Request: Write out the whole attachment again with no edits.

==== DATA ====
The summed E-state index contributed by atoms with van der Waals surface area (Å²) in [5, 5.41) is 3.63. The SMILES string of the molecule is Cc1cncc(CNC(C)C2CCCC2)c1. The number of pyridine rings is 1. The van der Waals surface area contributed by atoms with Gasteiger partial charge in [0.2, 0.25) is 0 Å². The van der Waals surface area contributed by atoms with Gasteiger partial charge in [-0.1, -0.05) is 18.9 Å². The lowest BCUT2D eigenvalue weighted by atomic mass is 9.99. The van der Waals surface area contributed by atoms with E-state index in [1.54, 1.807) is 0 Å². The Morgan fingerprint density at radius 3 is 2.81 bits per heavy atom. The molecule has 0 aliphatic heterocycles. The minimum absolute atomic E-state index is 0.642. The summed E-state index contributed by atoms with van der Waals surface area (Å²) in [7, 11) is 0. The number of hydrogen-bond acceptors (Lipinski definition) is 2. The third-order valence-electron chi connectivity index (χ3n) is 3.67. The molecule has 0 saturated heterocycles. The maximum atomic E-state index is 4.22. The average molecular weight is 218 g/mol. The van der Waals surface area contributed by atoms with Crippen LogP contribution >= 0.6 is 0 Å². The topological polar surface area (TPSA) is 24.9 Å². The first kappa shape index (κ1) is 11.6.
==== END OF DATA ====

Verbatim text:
The summed E-state index contributed by atoms with van der Waals surface area (Å²) in [5, 5.41) is 3.63. The SMILES string of the molecule is Cc1cncc(CNC(C)C2CCCC2)c1. The number of pyridine rings is 1. The van der Waals surface area contributed by atoms with Gasteiger partial charge in [0.2, 0.25) is 0 Å². The van der Waals surface area contributed by atoms with Gasteiger partial charge in [-0.1, -0.05) is 18.9 Å². The lowest BCUT2D eigenvalue weighted by atomic mass is 9.99. The van der Waals surface area contributed by atoms with E-state index in [1.54, 1.807) is 0 Å². The Morgan fingerprint density at radius 3 is 2.81 bits per heavy atom. The molecule has 0 aliphatic heterocycles. The minimum absolute atomic E-state index is 0.642. The summed E-state index contributed by atoms with van der Waals surface area (Å²) in [7, 11) is 0. The number of hydrogen-bond acceptors (Lipinski definition) is 2. The third-order valence-electron chi connectivity index (χ3n) is 3.67. The molecule has 0 saturated heterocycles. The maximum atomic E-state index is 4.22. The average molecular weight is 218 g/mol. The van der Waals surface area contributed by atoms with Crippen LogP contribution >= 0.6 is 0 Å². The topological polar surface area (TPSA) is 24.9 Å². The first kappa shape index (κ1) is 11.6.